Major new museum exhibition addresses UK asylum process

Published 15 January 2021 / By COMPAS Communications

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An interactive installation commissioned by the Imperial War Museums as part of their exhibition Refugee: Forced to Flee looks at an imaginary future world where international movement is policed by intelligent machines.

"A Face To Open Doors" is a public-facing, inter-disciplinary project produced by the creative studio Anagram that explores the often-murky dynamics of asylum decision-making and the effects of machine learning on human mobility.

The interactive artistic exhibit invites participants to take part in a short series of tests administered by an AI border guard.

Visitors to the exhibit enter a pop-up immigration booth that is ‘an artefact from a future society’ where they are assessed by an AI Immigration officer. While a series of videos play, the camera tracks their facial responses and they are asked to perform specific emotions to determine their credibility.

The experience reveals that the participant is being tested on not only the content of their answers, but also how they tell their story – a predicament familiar to asylum-seekers in the UK. Using facial scanning and emotion detection, the machine processes its visitor’s responses and passes judgement on their claim.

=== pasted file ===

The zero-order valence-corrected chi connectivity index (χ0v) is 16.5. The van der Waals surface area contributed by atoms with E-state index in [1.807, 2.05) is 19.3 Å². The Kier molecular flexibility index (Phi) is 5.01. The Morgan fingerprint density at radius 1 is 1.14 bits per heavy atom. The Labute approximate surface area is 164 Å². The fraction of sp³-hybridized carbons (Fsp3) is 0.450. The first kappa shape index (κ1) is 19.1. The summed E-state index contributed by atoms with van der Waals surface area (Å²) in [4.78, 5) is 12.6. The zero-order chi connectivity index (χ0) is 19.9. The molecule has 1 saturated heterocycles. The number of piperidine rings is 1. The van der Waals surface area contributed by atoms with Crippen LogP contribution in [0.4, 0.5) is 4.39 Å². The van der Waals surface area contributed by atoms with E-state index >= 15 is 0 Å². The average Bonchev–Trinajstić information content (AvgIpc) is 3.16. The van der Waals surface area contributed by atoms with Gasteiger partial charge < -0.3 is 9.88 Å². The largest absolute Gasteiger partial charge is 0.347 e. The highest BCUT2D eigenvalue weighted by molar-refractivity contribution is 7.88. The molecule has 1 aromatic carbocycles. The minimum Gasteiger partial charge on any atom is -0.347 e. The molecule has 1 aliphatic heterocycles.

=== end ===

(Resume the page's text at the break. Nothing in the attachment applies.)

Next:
Denis Kierans of The Migration Observatory and the Global Exchange on Migration and Diversity at COMPAS contributed to the project by providing guidance on the UK immigration system, border controls, how the asylum adjudication process works in the UK, and how biases affect these outcomes.

“Coming to grips with how border controls and the UK’s immigration and asylum systems work is a task unto itself. Communicating this to the public in a meaningful way is even more difficult. Initially, the project struck me as an innovative way to engage with the public on these complex topics. What I didn’t realise at the time was how rewarding the collaboration with Anagram, IWM and academics from other disciplines would be. Each of us brought our quite different perspective and expertise to the table. What emerged is a piece of work that I believe is cohesive, thought-provoking and fun. We are hoping to build on the exhibit with research and other engagement activities.”

Inspired by technological trials currently taking place within the real-world immigration industry, the installation invites visitors to consider the role of emotion and bias within the systems used to process people fleeing conflict, and the consequences of automation within the asylum machine.

Installed and free to visit (once museums re-open) at IWM in Lambeth, London until 24 May 2021 - after which the piece will tour. For more information: